Especially when it comes to DOM-based attacks, the only way to protect users is to follow some best practices during your website or app development process.

What to Do in Case of Cross-Site Scripting?

From a user’s perspective, detecting a cross-site scripting attack is extremely difficult. The XSS operation is usually on the down-low, and the victims rarely realize they’ve been hit until their account has already been taken over.

Worse still, the simple act of visiting a seemingly benevolent website can trigger a persistent XSS attack. Still, you can set up a secure environment by keeping your browser up-to-date and using only reputable security products.

When it comes to XSS attacks triggered by maliciously crafted URLs, the regular security best practices apply – be extremely careful with the links you click, and take everything with a pinch of salt.

As a website owner, it’s up to you to ensure malicious links and vulnerable web applications are as few and far between as possible. Here are some of the most important things to consider:

1. Write secure code.

It all starts with the app’s initial design. You can find online guides that will help you build an application that processes user input more securely and enables you to develop better protection against cross-site scripting from the get-go.

2. Run regular security audits.

Even if you follow all coding best practices, even the smallest mistake during the core development or an update can inadvertently introduce an XSS vulnerability. By regularly scanning the app for security loopholes, you can quickly identify the bug and fix it before it becomes a real issue.

3. Install all available updates.

Most active websites are based on open-source content management systems like WordPress. Using them gives you a better chance of protecting your site against XSS, as there’s an entire online community identifying and patching security vulnerabilities for you. Of course, it’s still up to you to make sure all updates and security patches are installed sooner rather than later.

4. Set up a web application firewall.

A properly configured web application firewall (WAF) doesn’t eliminate the need to complete the steps above. However, such a tool can identify and block activity that seems like a cross-site scripting attack, giving your site an extra layer of protection.

The Role of Your Hosting Provider

Nobody wants to see an XSS attack on their site.

If it happens, the consequences are for both the users and the brand’s reputation. If you are using a shared hosting service, your host won’t be too happy to find infected and hacked websites on their servers either.

In most cases, if hackers manage to execute a cross-site scripting attack on your website, and your hosting provider finds out – it will simply take your site offline and keep it down until you fix the problem.

However, a good host will do a bit more than that.

Hosting providers that really want to help their customers prevent XSS attacks have monitoring systems that detect suspicious behavior in real-time. This way, the account owners are alert and can stop the attack before it affects too many users.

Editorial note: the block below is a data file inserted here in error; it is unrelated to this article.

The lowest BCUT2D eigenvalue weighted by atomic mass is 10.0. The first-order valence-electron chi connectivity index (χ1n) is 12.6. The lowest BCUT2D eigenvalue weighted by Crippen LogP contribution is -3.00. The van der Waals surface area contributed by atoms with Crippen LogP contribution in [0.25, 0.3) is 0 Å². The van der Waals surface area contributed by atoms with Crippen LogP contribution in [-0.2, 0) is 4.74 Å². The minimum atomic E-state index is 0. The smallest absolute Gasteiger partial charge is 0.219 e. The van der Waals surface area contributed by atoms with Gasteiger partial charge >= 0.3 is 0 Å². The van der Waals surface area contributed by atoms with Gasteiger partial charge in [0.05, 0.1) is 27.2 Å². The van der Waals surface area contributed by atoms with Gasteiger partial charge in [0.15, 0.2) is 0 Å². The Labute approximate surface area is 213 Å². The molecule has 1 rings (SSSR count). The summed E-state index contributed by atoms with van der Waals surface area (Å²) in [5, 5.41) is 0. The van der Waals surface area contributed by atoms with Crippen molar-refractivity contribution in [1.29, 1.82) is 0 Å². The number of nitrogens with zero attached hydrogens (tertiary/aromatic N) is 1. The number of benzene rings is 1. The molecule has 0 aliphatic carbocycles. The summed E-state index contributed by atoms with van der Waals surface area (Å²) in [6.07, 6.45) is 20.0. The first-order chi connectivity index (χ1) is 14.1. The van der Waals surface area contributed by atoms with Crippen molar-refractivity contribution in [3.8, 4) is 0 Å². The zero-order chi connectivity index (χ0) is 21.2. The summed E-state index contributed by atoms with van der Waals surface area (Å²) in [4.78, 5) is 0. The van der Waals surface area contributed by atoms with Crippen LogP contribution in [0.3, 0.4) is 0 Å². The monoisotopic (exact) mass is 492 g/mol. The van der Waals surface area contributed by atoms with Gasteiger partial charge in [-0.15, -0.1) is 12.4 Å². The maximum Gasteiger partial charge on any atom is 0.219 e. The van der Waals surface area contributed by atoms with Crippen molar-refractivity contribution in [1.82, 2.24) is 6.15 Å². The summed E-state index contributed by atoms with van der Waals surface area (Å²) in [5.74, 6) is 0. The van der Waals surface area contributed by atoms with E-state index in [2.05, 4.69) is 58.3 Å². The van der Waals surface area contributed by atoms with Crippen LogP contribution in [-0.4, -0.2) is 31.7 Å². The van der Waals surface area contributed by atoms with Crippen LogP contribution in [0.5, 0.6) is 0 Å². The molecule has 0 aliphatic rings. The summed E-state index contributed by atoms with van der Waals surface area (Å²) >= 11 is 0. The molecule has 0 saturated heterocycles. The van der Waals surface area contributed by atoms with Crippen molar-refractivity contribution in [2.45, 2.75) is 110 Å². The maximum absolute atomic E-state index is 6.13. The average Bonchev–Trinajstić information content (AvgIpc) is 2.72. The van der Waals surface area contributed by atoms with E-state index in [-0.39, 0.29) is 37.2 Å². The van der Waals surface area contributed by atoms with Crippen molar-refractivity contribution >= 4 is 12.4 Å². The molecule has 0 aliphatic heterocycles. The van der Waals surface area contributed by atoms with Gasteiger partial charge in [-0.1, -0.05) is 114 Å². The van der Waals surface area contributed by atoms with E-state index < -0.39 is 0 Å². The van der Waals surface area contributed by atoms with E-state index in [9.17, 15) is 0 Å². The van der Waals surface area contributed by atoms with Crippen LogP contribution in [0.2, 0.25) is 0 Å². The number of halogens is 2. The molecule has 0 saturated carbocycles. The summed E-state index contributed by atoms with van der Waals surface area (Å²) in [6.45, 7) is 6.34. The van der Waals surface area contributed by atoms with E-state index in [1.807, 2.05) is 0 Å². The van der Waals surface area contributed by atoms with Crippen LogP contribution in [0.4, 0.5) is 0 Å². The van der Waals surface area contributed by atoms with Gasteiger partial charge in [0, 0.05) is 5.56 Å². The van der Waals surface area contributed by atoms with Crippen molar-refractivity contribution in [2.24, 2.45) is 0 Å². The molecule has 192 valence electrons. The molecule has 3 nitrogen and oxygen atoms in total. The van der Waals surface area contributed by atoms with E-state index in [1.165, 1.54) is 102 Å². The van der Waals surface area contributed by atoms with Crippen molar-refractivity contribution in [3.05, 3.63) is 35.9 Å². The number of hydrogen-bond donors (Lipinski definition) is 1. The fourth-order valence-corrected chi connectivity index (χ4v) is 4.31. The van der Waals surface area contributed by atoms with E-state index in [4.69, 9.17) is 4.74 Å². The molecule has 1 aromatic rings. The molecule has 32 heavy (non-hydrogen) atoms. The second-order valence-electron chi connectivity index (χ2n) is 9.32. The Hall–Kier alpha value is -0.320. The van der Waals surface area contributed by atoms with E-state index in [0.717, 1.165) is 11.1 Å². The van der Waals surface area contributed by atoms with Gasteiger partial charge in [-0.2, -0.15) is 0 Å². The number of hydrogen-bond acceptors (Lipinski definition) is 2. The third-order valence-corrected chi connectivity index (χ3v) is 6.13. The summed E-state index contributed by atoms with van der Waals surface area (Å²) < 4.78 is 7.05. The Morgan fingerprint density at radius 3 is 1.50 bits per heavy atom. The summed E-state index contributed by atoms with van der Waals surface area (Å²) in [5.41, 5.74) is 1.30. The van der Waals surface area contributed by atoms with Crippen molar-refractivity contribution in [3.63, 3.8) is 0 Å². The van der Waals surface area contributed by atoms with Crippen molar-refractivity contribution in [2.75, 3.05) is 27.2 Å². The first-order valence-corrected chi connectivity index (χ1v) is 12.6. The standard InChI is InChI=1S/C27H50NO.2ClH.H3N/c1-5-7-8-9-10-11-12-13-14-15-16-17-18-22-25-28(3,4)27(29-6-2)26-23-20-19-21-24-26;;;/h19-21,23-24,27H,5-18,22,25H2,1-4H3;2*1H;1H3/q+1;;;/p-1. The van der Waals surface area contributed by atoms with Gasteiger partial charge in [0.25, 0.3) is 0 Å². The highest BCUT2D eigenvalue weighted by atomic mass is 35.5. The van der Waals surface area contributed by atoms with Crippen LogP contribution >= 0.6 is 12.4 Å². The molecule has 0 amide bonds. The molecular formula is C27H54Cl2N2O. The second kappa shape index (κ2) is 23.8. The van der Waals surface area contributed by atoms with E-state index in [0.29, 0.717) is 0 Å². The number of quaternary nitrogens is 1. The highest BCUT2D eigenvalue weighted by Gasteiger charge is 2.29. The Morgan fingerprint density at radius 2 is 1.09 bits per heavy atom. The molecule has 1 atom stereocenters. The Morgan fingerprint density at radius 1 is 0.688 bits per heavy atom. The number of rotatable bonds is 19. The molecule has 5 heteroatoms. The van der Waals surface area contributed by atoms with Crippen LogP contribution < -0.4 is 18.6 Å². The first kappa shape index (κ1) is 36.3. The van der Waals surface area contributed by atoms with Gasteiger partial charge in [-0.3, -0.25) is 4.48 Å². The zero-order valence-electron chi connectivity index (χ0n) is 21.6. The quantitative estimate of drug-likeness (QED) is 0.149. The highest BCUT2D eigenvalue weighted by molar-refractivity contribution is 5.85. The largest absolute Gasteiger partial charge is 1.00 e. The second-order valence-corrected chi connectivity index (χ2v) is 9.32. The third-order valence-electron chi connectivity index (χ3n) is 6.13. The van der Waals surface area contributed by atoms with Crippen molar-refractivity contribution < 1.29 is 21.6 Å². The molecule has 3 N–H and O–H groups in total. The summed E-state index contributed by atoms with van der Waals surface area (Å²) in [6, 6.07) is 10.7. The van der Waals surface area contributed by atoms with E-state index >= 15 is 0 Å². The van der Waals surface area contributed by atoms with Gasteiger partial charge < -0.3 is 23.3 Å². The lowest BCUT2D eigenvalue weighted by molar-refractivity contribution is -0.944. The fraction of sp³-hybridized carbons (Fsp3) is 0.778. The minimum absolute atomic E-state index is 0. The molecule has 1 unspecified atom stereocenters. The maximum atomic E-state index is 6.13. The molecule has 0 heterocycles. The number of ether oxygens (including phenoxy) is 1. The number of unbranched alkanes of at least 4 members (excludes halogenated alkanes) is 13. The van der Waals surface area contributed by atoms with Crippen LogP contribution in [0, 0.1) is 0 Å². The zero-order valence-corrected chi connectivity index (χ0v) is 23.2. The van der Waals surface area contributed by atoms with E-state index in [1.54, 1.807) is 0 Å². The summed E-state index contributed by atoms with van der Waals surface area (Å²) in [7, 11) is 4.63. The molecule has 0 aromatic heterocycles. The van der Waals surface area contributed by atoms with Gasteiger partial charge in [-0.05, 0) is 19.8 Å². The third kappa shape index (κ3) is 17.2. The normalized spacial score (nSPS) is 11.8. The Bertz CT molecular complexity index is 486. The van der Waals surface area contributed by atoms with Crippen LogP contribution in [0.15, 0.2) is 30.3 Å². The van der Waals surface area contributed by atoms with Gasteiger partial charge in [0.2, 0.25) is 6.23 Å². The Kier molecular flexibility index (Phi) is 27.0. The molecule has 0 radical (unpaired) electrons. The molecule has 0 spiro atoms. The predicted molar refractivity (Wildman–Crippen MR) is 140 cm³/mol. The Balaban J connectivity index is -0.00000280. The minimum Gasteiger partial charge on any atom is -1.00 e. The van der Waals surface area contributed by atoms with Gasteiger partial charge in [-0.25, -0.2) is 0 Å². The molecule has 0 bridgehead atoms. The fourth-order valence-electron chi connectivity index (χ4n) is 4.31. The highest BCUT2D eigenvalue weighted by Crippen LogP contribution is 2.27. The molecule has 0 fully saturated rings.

There are some limits to how much your host can help.

The provider won’t develop your application for you, and neither can it patch security holes in your website. However, if you choose the right hosting provider, you will be able to rely on a team of support specialists who can guide you in the right direction should you need more help.


The fact that more than twenty years on, the online world is still struggling to eliminate cross-site scripting is a testament to the attack’s effectiveness. There’s nothing to suggest a one-size-fits-all solution is coming our way, so as a website owner, you need to be aware of the threat and do everything you can to mitigate the risk.

Luckily, there’s plenty of information on how to run your application more safely. Building better defenses against XSS attacks is more accessible than ever.


Q: What is a cross-site scripting attack?

A: In a cross-site scripting attack, a vulnerable web application returns an unexpected response based on unsanitized user input. As a result, attackers can use the app to execute malicious scripts on the target’s computer.

Q: Why is cross-site scripting so dangerous?

A: Hackers love XSS vulnerabilities because they often end up offering versatile attack vectors. Although JavaScript is the most popular programming language used during cross-site scripting attacks, vulnerabilities can be exploited in many other coding scripts. Javascript might have relatively limited access to the victim’s operating system, but criminals can still use it to distribute malware and effectively deface the website

Meanwhile, thanks to the free access hackers get to the user data and cookies, XSS is also an excellent account takeover device.

Q: What are the three main types of XSS attacks?

A: Depending on how the malicious payload is executed, you can distinguish three main types of XSS attacks.

If the attacker manages to plant the payload within the vulnerable application, we’re talking about a stored (or persistent) XSS attack
When the attacker uses a malicious URL to reflect the payload off the web application, you have a reflected cross-site scripting attack.

If the malicious script is loaded straight into the browser’s Document Object Model, the attack can be classified as DOM-based.